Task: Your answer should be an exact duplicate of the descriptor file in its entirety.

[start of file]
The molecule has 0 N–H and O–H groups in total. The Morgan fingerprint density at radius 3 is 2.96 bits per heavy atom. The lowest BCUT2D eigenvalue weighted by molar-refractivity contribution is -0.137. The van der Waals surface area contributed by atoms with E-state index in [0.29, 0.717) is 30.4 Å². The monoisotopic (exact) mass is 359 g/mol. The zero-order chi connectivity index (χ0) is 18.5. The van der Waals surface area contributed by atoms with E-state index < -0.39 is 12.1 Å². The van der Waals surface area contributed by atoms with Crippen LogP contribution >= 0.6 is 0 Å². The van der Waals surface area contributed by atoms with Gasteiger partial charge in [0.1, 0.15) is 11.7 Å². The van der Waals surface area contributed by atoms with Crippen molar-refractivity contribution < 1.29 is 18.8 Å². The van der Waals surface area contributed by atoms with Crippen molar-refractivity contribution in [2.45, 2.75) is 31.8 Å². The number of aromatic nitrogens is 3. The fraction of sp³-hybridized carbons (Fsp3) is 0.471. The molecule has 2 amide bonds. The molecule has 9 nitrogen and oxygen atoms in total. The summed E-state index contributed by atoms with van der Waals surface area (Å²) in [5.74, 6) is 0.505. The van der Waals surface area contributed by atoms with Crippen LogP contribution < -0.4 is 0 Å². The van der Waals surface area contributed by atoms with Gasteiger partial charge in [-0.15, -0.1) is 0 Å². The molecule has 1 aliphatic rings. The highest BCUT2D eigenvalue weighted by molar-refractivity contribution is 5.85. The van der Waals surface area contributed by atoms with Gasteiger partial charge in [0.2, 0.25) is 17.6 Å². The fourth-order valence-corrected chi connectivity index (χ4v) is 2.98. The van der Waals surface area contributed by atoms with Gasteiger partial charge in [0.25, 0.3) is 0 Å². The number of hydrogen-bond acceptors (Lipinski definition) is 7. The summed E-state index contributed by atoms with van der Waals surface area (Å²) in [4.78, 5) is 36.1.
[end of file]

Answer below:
The molecule has 0 N–H and O–H groups in total. The Morgan fingerprint density at radius 3 is 2.96 bits per heavy atom. The lowest BCUT2D eigenvalue weighted by molar-refractivity contribution is -0.137. The van der Waals surface area contributed by atoms with E-state index in [0.29, 0.717) is 30.4 Å². The monoisotopic (exact) mass is 359 g/mol. The zero-order chi connectivity index (χ0) is 18.5. The van der Waals surface area contributed by atoms with E-state index < -0.39 is 12.1 Å². The van der Waals surface area contributed by atoms with Crippen LogP contribution >= 0.6 is 0 Å². The van der Waals surface area contributed by atoms with Gasteiger partial charge in [0.1, 0.15) is 11.7 Å². The van der Waals surface area contributed by atoms with Crippen molar-refractivity contribution < 1.29 is 18.8 Å². The van der Waals surface area contributed by atoms with Crippen molar-refractivity contribution in [2.45, 2.75) is 31.8 Å². The number of aromatic nitrogens is 3. The fraction of sp³-hybridized carbons (Fsp3) is 0.471. The molecule has 2 amide bonds. The molecule has 9 nitrogen and oxygen atoms in total. The summed E-state index contributed by atoms with van der Waals surface area (Å²) in [5.74, 6) is 0.505. The van der Waals surface area contributed by atoms with Crippen LogP contribution < -0.4 is 0 Å². The van der Waals surface area contributed by atoms with Gasteiger partial charge in [-0.15, -0.1) is 0 Å². The molecule has 1 aliphatic rings. The highest BCUT2D eigenvalue weighted by molar-refractivity contribution is 5.85. The van der Waals surface area contributed by atoms with Gasteiger partial charge in [0.2, 0.25) is 17.6 Å². The fourth-order valence-corrected chi connectivity index (χ4v) is 2.98. The van der Waals surface area contributed by atoms with Gasteiger partial charge in [0.25, 0.3) is 0 Å². The number of hydrogen-bond acceptors (Lipinski definition) is 7. The summed E-state index contributed by atoms with van der Waals surface area (Å²) in [4.78, 5) is 36.1.